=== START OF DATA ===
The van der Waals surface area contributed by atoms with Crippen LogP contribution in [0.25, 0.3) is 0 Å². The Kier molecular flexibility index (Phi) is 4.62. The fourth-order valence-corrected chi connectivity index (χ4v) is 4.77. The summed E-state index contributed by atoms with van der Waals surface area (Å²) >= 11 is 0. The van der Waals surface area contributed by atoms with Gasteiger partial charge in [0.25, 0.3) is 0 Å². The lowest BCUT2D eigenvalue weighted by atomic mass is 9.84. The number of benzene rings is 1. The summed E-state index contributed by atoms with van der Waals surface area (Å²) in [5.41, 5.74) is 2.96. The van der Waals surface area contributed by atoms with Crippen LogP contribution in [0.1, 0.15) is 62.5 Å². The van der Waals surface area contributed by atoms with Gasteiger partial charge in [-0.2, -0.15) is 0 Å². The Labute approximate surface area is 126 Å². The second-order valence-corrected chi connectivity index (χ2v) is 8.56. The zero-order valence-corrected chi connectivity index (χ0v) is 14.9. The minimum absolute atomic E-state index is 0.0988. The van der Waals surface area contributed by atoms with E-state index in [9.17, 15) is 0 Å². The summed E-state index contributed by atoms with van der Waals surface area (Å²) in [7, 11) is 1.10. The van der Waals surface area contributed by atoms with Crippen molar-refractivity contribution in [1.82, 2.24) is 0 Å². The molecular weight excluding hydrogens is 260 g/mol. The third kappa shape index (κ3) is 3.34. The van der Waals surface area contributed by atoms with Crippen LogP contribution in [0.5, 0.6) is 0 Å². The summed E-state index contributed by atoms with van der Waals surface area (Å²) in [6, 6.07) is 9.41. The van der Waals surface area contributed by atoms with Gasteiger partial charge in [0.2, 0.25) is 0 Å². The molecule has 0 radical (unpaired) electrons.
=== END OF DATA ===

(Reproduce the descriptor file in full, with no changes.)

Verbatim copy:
The van der Waals surface area contributed by atoms with Crippen LogP contribution in [0.25, 0.3) is 0 Å². The Kier molecular flexibility index (Phi) is 4.62. The fourth-order valence-corrected chi connectivity index (χ4v) is 4.77. The summed E-state index contributed by atoms with van der Waals surface area (Å²) >= 11 is 0. The van der Waals surface area contributed by atoms with Gasteiger partial charge in [0.25, 0.3) is 0 Å². The lowest BCUT2D eigenvalue weighted by atomic mass is 9.84. The number of benzene rings is 1. The summed E-state index contributed by atoms with van der Waals surface area (Å²) in [5.41, 5.74) is 2.96. The van der Waals surface area contributed by atoms with Crippen LogP contribution in [0.1, 0.15) is 62.5 Å². The van der Waals surface area contributed by atoms with Gasteiger partial charge in [-0.2, -0.15) is 0 Å². The Labute approximate surface area is 126 Å². The second-order valence-corrected chi connectivity index (χ2v) is 8.56. The zero-order valence-corrected chi connectivity index (χ0v) is 14.9. The minimum absolute atomic E-state index is 0.0988. The van der Waals surface area contributed by atoms with E-state index in [9.17, 15) is 0 Å². The summed E-state index contributed by atoms with van der Waals surface area (Å²) in [7, 11) is 1.10. The van der Waals surface area contributed by atoms with Crippen molar-refractivity contribution in [1.82, 2.24) is 0 Å². The molecular weight excluding hydrogens is 260 g/mol. The third kappa shape index (κ3) is 3.34. The van der Waals surface area contributed by atoms with Crippen LogP contribution in [0.5, 0.6) is 0 Å². The summed E-state index contributed by atoms with van der Waals surface area (Å²) in [6, 6.07) is 9.41. The van der Waals surface area contributed by atoms with Gasteiger partial charge in [0.2, 0.25) is 0 Å². The molecule has 0 radical (unpaired) electrons.